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Also please read:
Mold Health Article
Mold blamed for breathing problems
Insufficient evidence for other ills, study finds
Medicine [division of National Academy of Sciences]
May 25, 2004
The study was financed by the U.S. Government's Centers for Disease Control
WASHINGTON (AP) -- Respiratory problems, including some asthma, can be
caused by mold, but an extensive study released Tuesday failed to indict the
fungus for a host of other, often major illnesses that some have sought to
associate with it.
"Even though the available evidence does not link mold or other factors
associated with building moisture to all the serious health problems that
some attribute to them, excessive indoor dampness is a widespread problem
that warrants action at the local, state and national levels," said Noreen
Clark, dean of the School of Public Health at the University of Michigan.
Clark headed an Institute of Medicine panel that studied the health effects
of mold, which has drawn increased attention in recent years with the
shutdown of a major hotel, delayed openings of schools in several states and
a raft of lawsuits.
The Institute, an arm of the National Academy of Sciences, said mold and
building dampness do constitute a problem and urged it be corrected through
a range of steps, including changes in how buildings are
designed, constructed and maintained.
"An exhaustive review of the scientific literature made it clear to us that
it can be very hard to tease apart the health effects of exposure to mold
from all the other factors that may be influencing health in the typical
indoor environment," said Clark.
"That said, we were able to find sufficient evidence that certain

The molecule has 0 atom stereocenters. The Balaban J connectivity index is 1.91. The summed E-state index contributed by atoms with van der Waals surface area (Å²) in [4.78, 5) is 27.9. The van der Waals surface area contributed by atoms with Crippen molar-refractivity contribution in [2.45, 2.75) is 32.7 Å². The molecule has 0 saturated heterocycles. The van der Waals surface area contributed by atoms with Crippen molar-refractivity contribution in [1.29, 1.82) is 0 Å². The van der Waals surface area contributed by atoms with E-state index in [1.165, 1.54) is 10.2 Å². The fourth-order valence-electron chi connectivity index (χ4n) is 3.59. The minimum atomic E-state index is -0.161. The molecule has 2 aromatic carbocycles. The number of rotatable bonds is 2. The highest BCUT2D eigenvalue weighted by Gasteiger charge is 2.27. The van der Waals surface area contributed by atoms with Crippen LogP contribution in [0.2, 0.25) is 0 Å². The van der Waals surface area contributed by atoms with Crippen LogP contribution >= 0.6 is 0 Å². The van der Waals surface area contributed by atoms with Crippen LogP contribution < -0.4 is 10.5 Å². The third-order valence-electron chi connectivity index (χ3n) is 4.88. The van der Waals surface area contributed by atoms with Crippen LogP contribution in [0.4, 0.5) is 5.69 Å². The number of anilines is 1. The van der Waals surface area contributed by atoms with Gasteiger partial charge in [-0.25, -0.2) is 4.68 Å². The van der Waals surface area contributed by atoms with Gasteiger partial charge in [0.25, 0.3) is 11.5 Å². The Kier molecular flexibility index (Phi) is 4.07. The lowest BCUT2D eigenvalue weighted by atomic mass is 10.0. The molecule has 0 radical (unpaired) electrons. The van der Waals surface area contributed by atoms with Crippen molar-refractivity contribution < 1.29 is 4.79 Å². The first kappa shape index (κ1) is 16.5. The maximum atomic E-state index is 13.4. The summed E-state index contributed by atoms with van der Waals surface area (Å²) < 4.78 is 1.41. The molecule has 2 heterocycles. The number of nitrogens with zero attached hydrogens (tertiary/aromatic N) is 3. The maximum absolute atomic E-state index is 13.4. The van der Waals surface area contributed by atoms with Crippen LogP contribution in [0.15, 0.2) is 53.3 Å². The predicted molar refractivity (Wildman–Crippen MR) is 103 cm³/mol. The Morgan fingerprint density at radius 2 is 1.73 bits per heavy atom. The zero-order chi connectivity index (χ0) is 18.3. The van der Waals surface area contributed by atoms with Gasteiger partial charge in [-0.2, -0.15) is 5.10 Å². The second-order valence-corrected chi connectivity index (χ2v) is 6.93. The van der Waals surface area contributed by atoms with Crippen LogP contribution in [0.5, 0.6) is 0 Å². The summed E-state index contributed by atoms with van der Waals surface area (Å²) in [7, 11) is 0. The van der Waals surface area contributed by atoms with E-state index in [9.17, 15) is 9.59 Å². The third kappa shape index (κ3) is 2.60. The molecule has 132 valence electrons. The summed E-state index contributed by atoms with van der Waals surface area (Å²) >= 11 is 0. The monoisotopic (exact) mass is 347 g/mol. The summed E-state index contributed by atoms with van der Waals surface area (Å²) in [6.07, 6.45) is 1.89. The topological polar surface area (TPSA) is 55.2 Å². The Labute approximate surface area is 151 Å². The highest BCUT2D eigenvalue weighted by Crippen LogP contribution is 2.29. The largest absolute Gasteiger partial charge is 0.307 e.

respiratory problems, including symptoms in asthmatics who are sensitive to
mold, are associated with exposure to mold and damp conditions," she
Excessive dampness influences whether mold, as well as bacteria, dust mites
and other such agents, are present and thrive indoors, the committee noted.
In addition, the wetness may cause chemicals and particles to be released
from building materials.
A rare ailment known as hypersensitivity pneumonitis also was associated
with indoor mold exposure in susceptible people.
But the committee said it was unable to find evidence that mold is
associated with fatigue, neuropsychiatry disorders or other health problems
that some people have attributed to fungal infestations of buildings.
The little evidence that is available does not support an association, the
committee said, but it added that because there are so few studies it cannot
rule out a connection.
Molds that are capable of producing toxins do grow indoors, and toxic and
inflammatory effects also can be caused by bacteria that flourish in damp
conditions, the report noted.
The committee said information exists on how to control dampness but
architects, engineers, building contractors, facility managers and
maintenance staff do not always apply this knowledge.
The members called for development of guidelines for preventing indoor
dampness and said they should be promoted nationally. In addition, building
codes and regulations should be reviewed and modified as necessary to reduce
moisture problems, the committee said.
Lawsuits claiming illnesses from mold in buildings that were not properly
built or cleaned up have multiplied in recent years.
Changes in building codes in the 1970s to make homes more energy efficient
and airtight had the effect of allowing less ventilation through a house
that would dry out a wet wall or floor, which in turn may have led to more
mold damage claims, according to attorneys involved in some cases.
The National Academy of Sciences is a private institution chartered by
Congress to advise the government on scientific matters. The study was
funded by the federal Centers for Disease Control and Prevention.